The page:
Ubud, Bali, Indonesia

 

I consider myself more of a traveller than a visitor in search of beautiful beaches or food, so I had to have a second look at Bali in order to become convinced it was worth spending time on the island. After the initial fight through the hordes of tourists and taxi touts, I was lucky to be introduced to the Balinese people and that forced me into a rethink.


To my surprise the islanders are still hanging on rigid Hindi social structure of caste system and land is a binding point between them. The social obligations attached to the island’s many rituals takes much of their free time and out of seven days, perhaps four will be dedicated to important gatherings, which all are requested to attend.


The rites of funerals and weddings are two of the more obvious rituals, but the dedication of people to the veneration of the divine and their particular gods were interlinked in their daily lives, starting from the offerings in early mornings and the superstitious beliefs that rule the dos and don'ts in daily life.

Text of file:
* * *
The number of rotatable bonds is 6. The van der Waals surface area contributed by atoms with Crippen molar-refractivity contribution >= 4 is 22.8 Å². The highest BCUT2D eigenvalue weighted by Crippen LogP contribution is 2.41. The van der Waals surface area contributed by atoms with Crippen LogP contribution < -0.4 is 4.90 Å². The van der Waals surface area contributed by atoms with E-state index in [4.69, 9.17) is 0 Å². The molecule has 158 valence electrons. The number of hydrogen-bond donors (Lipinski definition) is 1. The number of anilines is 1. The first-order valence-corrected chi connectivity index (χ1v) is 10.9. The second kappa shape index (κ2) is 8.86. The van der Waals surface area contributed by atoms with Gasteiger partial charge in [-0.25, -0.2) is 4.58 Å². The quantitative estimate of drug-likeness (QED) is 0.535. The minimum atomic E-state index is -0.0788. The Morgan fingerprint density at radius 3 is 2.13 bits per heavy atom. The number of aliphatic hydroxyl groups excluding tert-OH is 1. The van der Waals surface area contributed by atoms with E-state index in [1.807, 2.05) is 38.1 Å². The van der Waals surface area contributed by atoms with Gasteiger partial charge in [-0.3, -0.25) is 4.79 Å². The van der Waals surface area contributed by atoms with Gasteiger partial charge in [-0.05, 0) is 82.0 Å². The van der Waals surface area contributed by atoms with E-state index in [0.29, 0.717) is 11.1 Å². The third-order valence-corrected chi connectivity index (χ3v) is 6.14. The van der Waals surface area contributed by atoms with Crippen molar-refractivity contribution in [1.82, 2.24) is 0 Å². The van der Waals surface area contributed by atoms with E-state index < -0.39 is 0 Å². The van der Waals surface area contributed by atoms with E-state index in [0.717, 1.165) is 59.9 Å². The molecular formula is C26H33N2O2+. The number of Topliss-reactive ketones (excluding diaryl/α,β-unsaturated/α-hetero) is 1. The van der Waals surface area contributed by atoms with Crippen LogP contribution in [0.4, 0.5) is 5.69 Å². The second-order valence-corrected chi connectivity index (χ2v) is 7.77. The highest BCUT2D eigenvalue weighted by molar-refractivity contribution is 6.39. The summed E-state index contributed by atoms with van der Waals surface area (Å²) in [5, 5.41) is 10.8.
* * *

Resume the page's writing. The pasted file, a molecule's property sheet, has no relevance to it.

The old traditional caste values apparently did get shaken and coincided with the eruption of the Mount Agung volcano in 1960s. An upsurgent Indonesian Communist Party demanded land reform,  but the upper caste Indonesian Nationalist Party landlords led the extermination of almost 80,000 Balinese communist supporters.


Still, even the hardened heart of a seasoned traveller in the end couldn't resist the green rice fields harvested several times a year, the elegance of the architecture, the tenacity of women making their daily offerings, and the beauty of the gardens, wildlife and gamelan music.


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